DIY Guide to Setting Up an LCD with Arduino


Driving an LCD Screen with an Arduino


This tutorial describes how to use an Arduino to drive an LCD screen.


Arduinos are popular microcontroller boards and a common desired functionality is to use them to drive LCD screens, usually to relay information to the user. In this tutorial, I will teach you how to use the Adafruit I2C/SPI LCD Backpack with an Arduino microcontroller board to drive a LCD.


  1. Arduino Uno R3
  2. I2C/SPI LCD Backpack
  3. RGB LCD 20×4
  4. 9V, 1A Power Adapter
  5. Jumper Wires
  6. USB Cable (A-to-B)
  7. Breadboard

Table of Contents

  1. Wiring the Circuit
  2. Writing the Code
    1. Configuration
    2. Setup
    3. Loop
  3. Uploading and Running the Code


1. Wiring the Circuit

LCDs require many connections to a driver to work. Managing all these connections all the time can become both cumbersome and annoying. Luckily, Adafruit has made an I2C/SPI LCD Backpack that works with most LCDs. This backpack conveniently reduces the number of connections between your microcontroller and the LCD to 4.

I always like to make a wiring diagram (Figure 1: Arduino-LCD Schematic) using Fritzing, an open-sources schematic capture and PCB routing software. You can download Fritzing using the following link (optional):

Figure 1: Arduino-LCD Schematic

Pin 1 on the LCD goes to Pin 1 on the LCD Backpack. The rest of the pins are wired sequentially. This can be done on a breadboard or the backpack can be soldered to LCD as I have done.

I2C and SPI are two very popular serial interface buses. This tutorial covers interfacing your Arduino to the LCD Backpack using I2C, but the LCD Backpack can interface with SPI too. You can set the I2C address (A0, A1, A2) or enable SPI (SPI Enable) by jumpering the solder jumpers on the backpack (Figure 2: Solder Jumpers on LCD Backpack). The only circuit using I2C in the tutorial is the LCD Backpack, so we do not need to change the current configurations. This means the LCD Backpack will have an I2C address of 0 (0x00).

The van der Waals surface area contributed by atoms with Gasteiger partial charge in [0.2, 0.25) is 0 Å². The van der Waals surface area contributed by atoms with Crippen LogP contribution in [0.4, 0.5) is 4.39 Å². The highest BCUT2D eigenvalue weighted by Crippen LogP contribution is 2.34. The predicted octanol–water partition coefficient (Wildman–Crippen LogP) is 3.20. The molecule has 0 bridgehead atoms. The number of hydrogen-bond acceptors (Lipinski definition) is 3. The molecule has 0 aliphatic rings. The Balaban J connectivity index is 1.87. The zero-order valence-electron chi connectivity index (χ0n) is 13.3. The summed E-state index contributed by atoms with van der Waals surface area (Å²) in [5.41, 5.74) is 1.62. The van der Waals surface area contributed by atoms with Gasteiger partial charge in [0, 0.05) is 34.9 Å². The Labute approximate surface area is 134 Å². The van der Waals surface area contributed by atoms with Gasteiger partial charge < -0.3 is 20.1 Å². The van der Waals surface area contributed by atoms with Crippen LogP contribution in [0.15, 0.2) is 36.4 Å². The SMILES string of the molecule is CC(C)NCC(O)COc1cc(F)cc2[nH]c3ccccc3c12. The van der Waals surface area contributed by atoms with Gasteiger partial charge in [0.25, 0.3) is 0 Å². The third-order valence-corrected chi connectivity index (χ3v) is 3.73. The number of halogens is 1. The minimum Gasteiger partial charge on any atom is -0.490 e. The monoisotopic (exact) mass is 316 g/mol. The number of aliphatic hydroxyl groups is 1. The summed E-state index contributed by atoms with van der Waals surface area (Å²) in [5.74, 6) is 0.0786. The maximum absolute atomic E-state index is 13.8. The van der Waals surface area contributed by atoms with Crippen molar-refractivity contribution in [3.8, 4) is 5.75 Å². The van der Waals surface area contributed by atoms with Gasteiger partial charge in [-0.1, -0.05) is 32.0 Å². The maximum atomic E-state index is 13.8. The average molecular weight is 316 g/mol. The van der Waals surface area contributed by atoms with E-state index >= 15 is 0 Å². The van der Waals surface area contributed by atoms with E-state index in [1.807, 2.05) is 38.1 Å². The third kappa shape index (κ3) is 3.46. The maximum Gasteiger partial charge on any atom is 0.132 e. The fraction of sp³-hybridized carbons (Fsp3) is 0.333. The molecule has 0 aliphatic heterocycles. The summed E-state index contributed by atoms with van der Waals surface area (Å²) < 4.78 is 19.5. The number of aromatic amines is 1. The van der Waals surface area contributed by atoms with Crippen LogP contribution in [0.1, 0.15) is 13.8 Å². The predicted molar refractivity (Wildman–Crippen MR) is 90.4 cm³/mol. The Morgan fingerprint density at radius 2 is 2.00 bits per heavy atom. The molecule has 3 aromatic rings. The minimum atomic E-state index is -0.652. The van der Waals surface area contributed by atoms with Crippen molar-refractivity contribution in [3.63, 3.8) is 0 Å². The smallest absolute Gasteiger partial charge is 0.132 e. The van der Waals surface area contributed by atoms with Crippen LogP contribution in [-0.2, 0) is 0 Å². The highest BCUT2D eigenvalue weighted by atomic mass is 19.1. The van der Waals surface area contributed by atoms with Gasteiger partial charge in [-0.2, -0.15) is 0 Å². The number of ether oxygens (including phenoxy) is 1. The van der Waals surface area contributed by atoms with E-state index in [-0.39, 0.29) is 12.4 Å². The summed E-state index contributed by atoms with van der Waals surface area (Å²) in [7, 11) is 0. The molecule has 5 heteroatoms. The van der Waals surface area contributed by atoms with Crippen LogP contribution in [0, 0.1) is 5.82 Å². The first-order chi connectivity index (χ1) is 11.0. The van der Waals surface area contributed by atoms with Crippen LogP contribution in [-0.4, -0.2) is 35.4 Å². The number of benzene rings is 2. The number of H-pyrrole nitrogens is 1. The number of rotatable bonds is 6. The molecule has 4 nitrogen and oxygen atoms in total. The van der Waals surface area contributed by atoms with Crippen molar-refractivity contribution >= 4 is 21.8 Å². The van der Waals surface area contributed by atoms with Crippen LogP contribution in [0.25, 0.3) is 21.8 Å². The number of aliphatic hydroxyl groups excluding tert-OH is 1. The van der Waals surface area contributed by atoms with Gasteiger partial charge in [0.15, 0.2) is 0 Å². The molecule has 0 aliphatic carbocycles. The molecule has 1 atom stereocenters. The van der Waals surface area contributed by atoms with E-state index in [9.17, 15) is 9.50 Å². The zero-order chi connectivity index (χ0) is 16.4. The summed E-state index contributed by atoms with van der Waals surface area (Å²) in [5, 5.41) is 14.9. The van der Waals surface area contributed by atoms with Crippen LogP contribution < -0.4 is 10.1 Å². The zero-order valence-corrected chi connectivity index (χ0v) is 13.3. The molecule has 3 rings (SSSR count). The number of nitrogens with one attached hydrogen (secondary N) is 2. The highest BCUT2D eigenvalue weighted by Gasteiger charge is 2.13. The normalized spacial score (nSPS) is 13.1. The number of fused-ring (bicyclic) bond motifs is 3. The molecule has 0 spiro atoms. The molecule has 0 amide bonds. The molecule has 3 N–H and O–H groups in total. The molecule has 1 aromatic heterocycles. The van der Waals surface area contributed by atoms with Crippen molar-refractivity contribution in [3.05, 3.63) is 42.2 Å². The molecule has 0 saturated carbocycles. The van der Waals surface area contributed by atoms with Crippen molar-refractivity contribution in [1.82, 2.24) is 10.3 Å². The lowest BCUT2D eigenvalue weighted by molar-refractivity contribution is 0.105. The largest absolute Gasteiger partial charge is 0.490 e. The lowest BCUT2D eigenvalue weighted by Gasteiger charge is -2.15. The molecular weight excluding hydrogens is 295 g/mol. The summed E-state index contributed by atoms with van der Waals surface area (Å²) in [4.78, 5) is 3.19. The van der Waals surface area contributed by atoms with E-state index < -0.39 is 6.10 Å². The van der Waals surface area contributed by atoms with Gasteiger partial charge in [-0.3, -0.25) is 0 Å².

Figure 2: Solder Jumpers on LCD Backpack

To interface the LCD Backpack to the Arduino, connect 5V and a ground pin on the Arduino to the 5V and ground pin on the LCD Backpack. This will provide the LCD and LCD Backpack with power. Note: The LCD requires 5V minimum to work properly. The next two connections are serial data and serial clock. The serial clock connection (orange wire) is between the SCL pin on the Arduino and the CLK pin on the backpack. The serial data connection (blue wire) is between the SDA pin on the Arduino and the DAT pin on the backpack.

Figure 3: LCD Backpack Pinout

2. Writing the Code

2.1 Configuration

The first part of the code is to include the Adafruit_LiquidCrystal header file. This allows you to use the functions in this library. Because the Adafruit_LiquidCrystal library is automatically downloaded with Arduino IDE, this tutorial doesn’t cover downloading Arduino libraries.

Next, we set our LCD Backpack address to 0 (remember, we have not jumpered any of the solder jumpers).

Finally, I make one global variable called timer that I will use in the loop section later.

2.2 Setup

Before writing to the LCD, it needs to be initialized. The “begin” function does this by telling the LCD Backpack how many characters are on the display. Since the LCD I am using has a backlight, I also turn the backlight on.

Now that the LCD is initialized, I write “Test Code” to check that everything is working. This code sets the cursor to a starting position, writes “Test” to the display, waits 2 seconds, and then clears the display.

Figure 4: Setup Code

2.3 Loop

The loop part of the code uses the millis() function and divides by 1000 to compute how long the program has been running. The code then uses the print and setCursor functions to display the program time across the LCD. The loop then waits a second before repeating.

Figure 5: Loop Code

3. Uploading and Running the Code

Upload the code to the Arduino. Make sure the Arduino is connected using the 9V Power Adapter because power over USB is not sufficient to power both the Arduino and the LCD display. Once the program begins you should see “Test” across the LCD display as the program runs through setup (Figure 2: LCD Displaying “Test”). When the program loop begins you will see the time program displayed and updating every second (Figure 3: LCD Display Program Runtime – 8(s)). Congrats! You now have an easy-to-use LCD screen for your Arduino board and can use it as a display for future projects. A tip to keep in mind: I2C is a slow bus and if you are constantly updating your LCD you will take time away from the controller performing other tasks.

Figure 6: LCD Displaying “Test”

Figure 7: LCD Display Program Runtime – 8(s)

Figure 8: LCD Displaying Program Runtime – 28(s)

Appendix: Arduino_LED Code in Text